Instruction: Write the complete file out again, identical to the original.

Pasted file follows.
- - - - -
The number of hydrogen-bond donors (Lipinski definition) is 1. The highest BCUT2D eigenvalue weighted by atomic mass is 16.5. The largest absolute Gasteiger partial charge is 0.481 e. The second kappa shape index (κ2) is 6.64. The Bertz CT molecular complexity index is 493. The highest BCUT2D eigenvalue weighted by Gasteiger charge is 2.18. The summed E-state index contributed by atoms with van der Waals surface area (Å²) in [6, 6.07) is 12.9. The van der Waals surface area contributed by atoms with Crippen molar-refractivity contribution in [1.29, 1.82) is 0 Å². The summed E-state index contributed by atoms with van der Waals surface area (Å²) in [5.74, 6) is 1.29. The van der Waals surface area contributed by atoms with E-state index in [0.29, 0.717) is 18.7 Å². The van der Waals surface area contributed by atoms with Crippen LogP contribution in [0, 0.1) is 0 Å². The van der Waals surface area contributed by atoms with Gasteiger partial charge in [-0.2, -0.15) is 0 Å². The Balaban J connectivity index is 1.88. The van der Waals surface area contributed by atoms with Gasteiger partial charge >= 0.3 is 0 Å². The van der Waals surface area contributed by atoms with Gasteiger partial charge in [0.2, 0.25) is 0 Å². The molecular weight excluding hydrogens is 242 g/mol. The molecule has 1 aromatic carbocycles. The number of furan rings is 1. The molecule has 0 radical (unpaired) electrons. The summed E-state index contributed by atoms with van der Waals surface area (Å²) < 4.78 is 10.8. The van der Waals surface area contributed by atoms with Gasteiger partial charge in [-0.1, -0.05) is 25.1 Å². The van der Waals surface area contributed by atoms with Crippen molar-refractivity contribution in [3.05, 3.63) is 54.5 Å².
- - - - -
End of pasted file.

The number of hydrogen-bond donors (Lipinski definition) is 1. The highest BCUT2D eigenvalue weighted by atomic mass is 16.5. The largest absolute Gasteiger partial charge is 0.481 e. The second kappa shape index (κ2) is 6.64. The Bertz CT molecular complexity index is 493. The highest BCUT2D eigenvalue weighted by Gasteiger charge is 2.18. The summed E-state index contributed by atoms with van der Waals surface area (Å²) in [6, 6.07) is 12.9. The van der Waals surface area contributed by atoms with Crippen molar-refractivity contribution in [1.29, 1.82) is 0 Å². The summed E-state index contributed by atoms with van der Waals surface area (Å²) in [5.74, 6) is 1.29. The van der Waals surface area contributed by atoms with E-state index in [0.29, 0.717) is 18.7 Å². The van der Waals surface area contributed by atoms with Crippen LogP contribution in [0, 0.1) is 0 Å². The van der Waals surface area contributed by atoms with Gasteiger partial charge in [-0.2, -0.15) is 0 Å². The Balaban J connectivity index is 1.88. The van der Waals surface area contributed by atoms with Gasteiger partial charge >= 0.3 is 0 Å². The van der Waals surface area contributed by atoms with Gasteiger partial charge in [0.2, 0.25) is 0 Å². The molecular weight excluding hydrogens is 242 g/mol. The molecule has 1 aromatic carbocycles. The number of furan rings is 1. The molecule has 0 radical (unpaired) electrons. The summed E-state index contributed by atoms with van der Waals surface area (Å²) < 4.78 is 10.8. The van der Waals surface area contributed by atoms with Gasteiger partial charge in [-0.1, -0.05) is 25.1 Å². The van der Waals surface area contributed by atoms with Crippen molar-refractivity contribution in [3.05, 3.63) is 54.5 Å².